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Parsnip

alokskumar's picture


Roasted ParnipParsnip

Europeans brought the parsnip to the united states in the early 1600s but this creamy-white root has never become an American favorite. The first frost of the year converts the parsnip’s starch to sugar and gives it a pleasantly sweet flavor. French parsnips are available round the year with the peak period during fall and winter. Look for small to medium, well-shaped roots, avoid limp, shriveled or spotted parsnips. They can be refrigerated in a plastic bag for up to 2 weeks. Parsnip are suitabale for almost any method of cooking including baking, boiling, sautéing and steaming. They’re often boiled, then mashed like potatoes. Parsnip contain small amounts of iron and vitamin.

 

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9 Comments

Snigdha's picture
The other day I bought some parsnips and cooked them like 'Aloo Fry'. It was great!
alokskumar's picture
yes something like potato but potatoes and parsnip these two things are totaly diffrent
LizzieMarieCuisine's picture
I add parnips to my chicken soup, very tasty addition. Warmly, Lizzie Marie Cuisine feeding body & soul
alokskumar's picture
yes it is good with soup it gives nice taste and texture
shantihhh's picture
Parsnips are a wonderful winter root crop. If they stay in he ground and expierence frosts they are said to become sweeter. Parsnips are great with potatoes, in soups like Scotch Broth, as a salad, even as wine, and as cakes Parsnip Cakes--- Parsnips mashed with a little butter and pepper and salt, and then dipped into flour and formed into small, round cakes, are nice if fried in lard, dripping or bacon fat. The food value of Parsnips exceeds that of any other vegetable except potatoes. It is easy of production and should be more extensively grown. The Parsnip, together with the carrot, was cultivated by the Ancients in Roman times. According to Pliny, Parsnips were held in such repute by the Emperor Tiberius that he had them annually brought to Rome from the banks of the Rhine, where they were then successfully cultivated. They are dressed in various ways and are much eaten with saltfish during Lent. Salsify another wonderful vegetavle that is rarely eaten outside Europe. In Holland, Parsnips are used in soups, whilst in Ireland cottagers make a beer by boiling the roots with water and hops, and afterwards fermenting the liquor. A kind of marmalade preserve has also been made from them, and even wine which in quality has been said to approach the famed Malmsey of Madeira. It has a tough, wiry root, tapering somewhat from the crown, from which arises the erect stem, 1 to 2 feet high, tough and furrowed. The leaf-stalks are about 9 inches long, the leaves divided into several pairs of leaflets, each 1 to 2 inches long, the larger, terminal leaflet, 3/4 inch broad. All the leaflets are finely toothed at their margins and softly hairy, especially on the underside. The sheath at the base of the leaf-stalk is about 1 1/2 inch long, the first pair of leaflets being 4 inches above it. The modern cultivated Parsnip has developed a leaf-stalk 2 feet long, the first pair of leaflets being several inches above the sheath. The leaflets are oblong, about 2 inches across at the basal part and 4 1/2 inches in length (more than double the size of those of the wild plant), and are entirely smooth and somewhat paler in colour. The flowers in each case are yellow and in umbels at the ends of the stems, like the carrot, though the umbels do not contract in seeding, like those of the carrot. The flowers of the cultivated Parsnip are of a deeper yellow colour than those of the wild plant. The Parsnip is a biennial, flowering in its second year, throughout June and August. The fruit is flattened and of elliptical form, strongly furrowed. Parsnip 'seeds' as the fruit is commonly called, are pleasantly aromatic, and were formerly collected for their melicinal value and sold by herbalists. They contain an essential oil that has the reputation of curing intermittent fever. A strong decoction of the root is a good diuretic and assists in removing obstructions of the viscera. It has been employed as a remedy for jaundice and gravel. So if have never given that funny carrot looking white root - well do it is excellent and very healthy!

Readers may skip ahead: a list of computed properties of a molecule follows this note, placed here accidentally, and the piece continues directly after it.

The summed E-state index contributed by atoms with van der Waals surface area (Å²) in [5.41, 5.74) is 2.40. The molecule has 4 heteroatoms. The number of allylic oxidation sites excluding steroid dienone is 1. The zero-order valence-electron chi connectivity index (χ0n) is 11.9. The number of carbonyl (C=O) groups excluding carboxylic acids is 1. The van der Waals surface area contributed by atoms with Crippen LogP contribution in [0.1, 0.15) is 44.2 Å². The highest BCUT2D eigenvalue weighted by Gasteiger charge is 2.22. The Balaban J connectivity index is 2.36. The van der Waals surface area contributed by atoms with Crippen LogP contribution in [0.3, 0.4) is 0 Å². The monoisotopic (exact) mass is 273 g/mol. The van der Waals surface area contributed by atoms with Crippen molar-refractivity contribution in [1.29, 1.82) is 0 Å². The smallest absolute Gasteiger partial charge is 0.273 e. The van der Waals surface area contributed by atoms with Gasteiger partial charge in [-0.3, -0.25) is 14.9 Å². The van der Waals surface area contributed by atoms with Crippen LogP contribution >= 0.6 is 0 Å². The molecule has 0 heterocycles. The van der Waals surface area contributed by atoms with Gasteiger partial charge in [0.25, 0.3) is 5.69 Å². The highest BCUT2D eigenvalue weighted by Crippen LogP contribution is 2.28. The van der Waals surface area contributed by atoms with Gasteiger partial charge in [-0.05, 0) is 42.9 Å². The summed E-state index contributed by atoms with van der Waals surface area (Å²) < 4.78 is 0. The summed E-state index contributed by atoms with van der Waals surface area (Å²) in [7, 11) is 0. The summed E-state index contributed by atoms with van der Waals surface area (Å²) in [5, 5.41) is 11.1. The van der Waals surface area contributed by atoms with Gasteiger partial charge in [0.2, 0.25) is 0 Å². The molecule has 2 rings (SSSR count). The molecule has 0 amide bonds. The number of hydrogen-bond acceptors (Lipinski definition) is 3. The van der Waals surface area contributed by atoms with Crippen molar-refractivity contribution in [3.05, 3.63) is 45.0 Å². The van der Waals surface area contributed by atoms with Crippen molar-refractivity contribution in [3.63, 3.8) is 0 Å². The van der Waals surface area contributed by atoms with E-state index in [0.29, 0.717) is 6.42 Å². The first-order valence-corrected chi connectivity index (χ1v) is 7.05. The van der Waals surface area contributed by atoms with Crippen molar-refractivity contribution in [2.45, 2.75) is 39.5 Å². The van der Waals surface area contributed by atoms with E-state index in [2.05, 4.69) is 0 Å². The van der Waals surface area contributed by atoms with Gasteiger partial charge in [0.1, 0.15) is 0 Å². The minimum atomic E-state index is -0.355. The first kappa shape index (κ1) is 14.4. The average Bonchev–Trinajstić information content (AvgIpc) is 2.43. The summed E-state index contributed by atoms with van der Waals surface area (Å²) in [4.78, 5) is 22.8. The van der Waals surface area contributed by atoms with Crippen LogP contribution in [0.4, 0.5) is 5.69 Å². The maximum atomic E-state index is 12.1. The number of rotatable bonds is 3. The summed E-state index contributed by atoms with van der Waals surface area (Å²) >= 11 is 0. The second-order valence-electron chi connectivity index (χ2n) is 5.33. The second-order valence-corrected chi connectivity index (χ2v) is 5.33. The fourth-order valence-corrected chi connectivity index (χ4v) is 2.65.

alokskumar's picture
yes it's also goes as accompanisment with roast truky yam and parsnip puree.
shweta.sachdeva's picture
I saw a delicious recipe of parsnips with cinnamon and nutmeg, as soon as I have perfected it, I will share it with you! Meanwhile I fried parsnips (thinly sliced) with black mustard seeds, chopped green chillies and garlic. I added a pinch of salt and served them with dessicated coconut. My flatmate loved what I had done to a vegetable that we were served as part of our sunday roast at a nearby pub. Hope some of you try this and let me know what you think.
Ms.Boudreaux's picture
Thank you for sharing this fantastic seasonal recipe! :) "The craft of questions, the craft of stories, the craft of the hands - all these are the making of something, and that something is soul. Anytime we feed soul, it guarantees increase." -- Clarissa Pinkola Estes, Ph.D.
Barnes and Noble NOOK giveaway's picture
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